He tells of a U.S. client who visited an Asian plant where the company had outsourced manufacturing and found two identical production lines operating– one for his company’s product and one for the manufacturing partner to sell on its own. “What we’re finding is that companies that have really complex manufactured parts or highly engineered parts with really … nuanced capabilities are moving stuff back” closer to the U.S., Geric says.

Experts also say U.S. companies are counting the costs of complexities associated with quality control and logistics tied to outsourcing in Asia. “There is a ton of outside pricing pressure that is making everyone get better and more competitive with the products they manufacture,” says Chas Spence, a director with AlixPartners.

While ocean freight prices have stabilized from high levels in 2008, currencies in China and Vietnam have weakened at the same time Mexico has seen its currency strengthen, according to the firm. That has helped make Mexico the top low-cost country for manufacturing.

For many of the firm’s clients, says Spence, “It’s not ‘Should we go to Mexico?’ it’s “If we go to Mexico, where should we be?’ “

Such shifts in U.S. companies’ production undoubtedly mean increased opportunities for the material handling industry as manufacturers and their partners make adjustments up and down supply chains.

Phoenix-based Swift Transportation Corp. in August announced a new intermodal service into and out of Mexico and will add about 1,900 containers to its operation by early 2010 to handle the new business. Swift already has one of the largest cross-border truckload carriers between Mexico and the U.S. with its Trans-Mex subsidiary in Mexico.

“The reduction in the Mexico-China wage gap is driving a lot of businesses to Mexico,” says Mark Young, an executive vice president and head of Swift’s intermodal business. “It’s going to continue to be a growth country, and we want to be able to take advantage of that.”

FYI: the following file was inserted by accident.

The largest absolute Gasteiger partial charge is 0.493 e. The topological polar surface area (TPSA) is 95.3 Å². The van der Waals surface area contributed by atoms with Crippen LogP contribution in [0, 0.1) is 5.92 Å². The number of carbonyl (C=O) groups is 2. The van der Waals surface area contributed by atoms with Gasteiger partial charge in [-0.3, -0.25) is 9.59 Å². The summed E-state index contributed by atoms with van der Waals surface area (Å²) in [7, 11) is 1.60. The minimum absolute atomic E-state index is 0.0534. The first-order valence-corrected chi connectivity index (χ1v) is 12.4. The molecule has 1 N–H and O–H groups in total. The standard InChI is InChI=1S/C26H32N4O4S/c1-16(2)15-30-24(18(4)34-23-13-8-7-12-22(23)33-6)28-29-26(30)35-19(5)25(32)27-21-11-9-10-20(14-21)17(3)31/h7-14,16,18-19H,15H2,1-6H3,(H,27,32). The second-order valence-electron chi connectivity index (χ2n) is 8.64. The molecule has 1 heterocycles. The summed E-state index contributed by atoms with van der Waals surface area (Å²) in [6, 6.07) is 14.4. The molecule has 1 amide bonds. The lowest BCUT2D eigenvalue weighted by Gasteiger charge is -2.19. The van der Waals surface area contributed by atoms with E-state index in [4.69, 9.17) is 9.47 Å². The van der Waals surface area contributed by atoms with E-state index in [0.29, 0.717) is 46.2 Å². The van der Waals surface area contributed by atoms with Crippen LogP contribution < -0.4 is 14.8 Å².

AlixPartners’ Spence notes that a recent agreement between the U.S. and Mexico resolved a decades-old NAFTA-related dispute and finally allows Mexican trucks crossing the border to continue on U.S. roads to deliver their hauls. That should reduce costs even more.

Clearly, near-shoring still carries risks. Drug-related violence in Mexico has contributed to decisions by some U.S. firms, such as Whirlpool Corp., to choose U.S. locations over Mexico, according to a recent Wall Street Journal report. Other companies operating in Mexico use more stringent security measures than they do in the U.S. as a result of reported incidents such as the 2010 hijacking of a freight truck.

Maria Elena Rigoli, president of Collectron International Management, believes news reports have blown the issue out of proportion and says the safety environment in Mexico has improved in recent months. Collectron is a management and consulting firm that operates a shelter program in the state of Sonora, allowing foreign companies to establish operations in Mexico without incorporating there.

Still, Rigoli acknowledges the perception of violence and uncertainty tied to the U.S. and other foreign economies has recently slowed interest.

Meanwhile, companies reassessing sourcing are using the opportunity to place a renewed emphasis on principles of lean manufacturing, experts say. “The proverbial slow boat from China makes it difficult for businesses to maintain lean practices,” says Geric.

Near-shoring, for example, often puts manufacturers in a closer time zone with U.S. companies, allowing production crews and headquarters to communicate more easily.

General Microcircuits, the North Carolina electronics manufacturer, sees another benefit to its new location: Costa Rica is more convenient for customers and prospects. Indeed, Dalton expects that once the rainy season ends, his plant could get quite busy on Thursday afternoons as customers try to make a long weekend of a trip to the country known for its beautiful beaches.

“I have yet to have a customer or prospect that the first thing out of their mouth wasn’t ‘When can I make a sourcing trip?’” he says.

Mary Ellen Biery is a freelance contributing writer for MHIA. Learn more about Mary Ellen at